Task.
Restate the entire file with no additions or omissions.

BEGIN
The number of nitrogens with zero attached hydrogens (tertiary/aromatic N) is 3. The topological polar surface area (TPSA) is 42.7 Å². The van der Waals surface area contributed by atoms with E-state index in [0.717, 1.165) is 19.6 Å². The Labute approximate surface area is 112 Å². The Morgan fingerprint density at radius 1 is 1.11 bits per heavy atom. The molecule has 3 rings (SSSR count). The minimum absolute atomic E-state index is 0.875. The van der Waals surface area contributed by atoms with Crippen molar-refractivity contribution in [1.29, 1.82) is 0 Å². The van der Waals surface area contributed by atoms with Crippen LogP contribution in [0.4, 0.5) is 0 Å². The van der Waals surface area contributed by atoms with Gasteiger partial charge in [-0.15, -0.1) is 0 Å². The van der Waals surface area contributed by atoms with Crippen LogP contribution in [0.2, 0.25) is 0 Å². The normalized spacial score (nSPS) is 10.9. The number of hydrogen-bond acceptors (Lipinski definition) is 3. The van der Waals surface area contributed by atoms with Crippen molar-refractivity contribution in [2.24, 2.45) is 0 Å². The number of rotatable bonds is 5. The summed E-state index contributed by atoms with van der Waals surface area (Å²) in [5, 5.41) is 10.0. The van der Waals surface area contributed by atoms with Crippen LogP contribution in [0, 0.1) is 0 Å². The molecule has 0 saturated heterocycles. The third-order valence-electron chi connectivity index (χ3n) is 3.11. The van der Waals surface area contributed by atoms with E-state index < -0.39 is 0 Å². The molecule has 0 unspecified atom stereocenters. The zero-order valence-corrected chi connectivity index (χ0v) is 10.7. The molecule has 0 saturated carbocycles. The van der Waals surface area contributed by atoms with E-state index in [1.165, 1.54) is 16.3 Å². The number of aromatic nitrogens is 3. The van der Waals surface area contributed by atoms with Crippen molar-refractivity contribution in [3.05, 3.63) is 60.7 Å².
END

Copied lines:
The number of nitrogens with zero attached hydrogens (tertiary/aromatic N) is 3. The topological polar surface area (TPSA) is 42.7 Å². The van der Waals surface area contributed by atoms with E-state index in [0.717, 1.165) is 19.6 Å². The Labute approximate surface area is 112 Å². The Morgan fingerprint density at radius 1 is 1.11 bits per heavy atom. The molecule has 3 rings (SSSR count). The minimum absolute atomic E-state index is 0.875. The van der Waals surface area contributed by atoms with Crippen molar-refractivity contribution in [1.29, 1.82) is 0 Å². The van der Waals surface area contributed by atoms with Crippen LogP contribution in [0.4, 0.5) is 0 Å². The van der Waals surface area contributed by atoms with Gasteiger partial charge in [-0.15, -0.1) is 0 Å². The van der Waals surface area contributed by atoms with Crippen LogP contribution in [0.2, 0.25) is 0 Å². The normalized spacial score (nSPS) is 10.9. The number of hydrogen-bond acceptors (Lipinski definition) is 3. The van der Waals surface area contributed by atoms with Crippen molar-refractivity contribution in [2.24, 2.45) is 0 Å². The number of rotatable bonds is 5. The summed E-state index contributed by atoms with van der Waals surface area (Å²) in [5, 5.41) is 10.0. The van der Waals surface area contributed by atoms with Crippen LogP contribution in [0, 0.1) is 0 Å². The molecule has 0 saturated heterocycles. The third-order valence-electron chi connectivity index (χ3n) is 3.11. The van der Waals surface area contributed by atoms with E-state index < -0.39 is 0 Å². The molecule has 0 unspecified atom stereocenters. The zero-order valence-corrected chi connectivity index (χ0v) is 10.7. The molecule has 0 saturated carbocycles. The van der Waals surface area contributed by atoms with E-state index in [1.165, 1.54) is 16.3 Å². The number of aromatic nitrogens is 3. The van der Waals surface area contributed by atoms with Crippen molar-refractivity contribution in [3.05, 3.63) is 60.7 Å².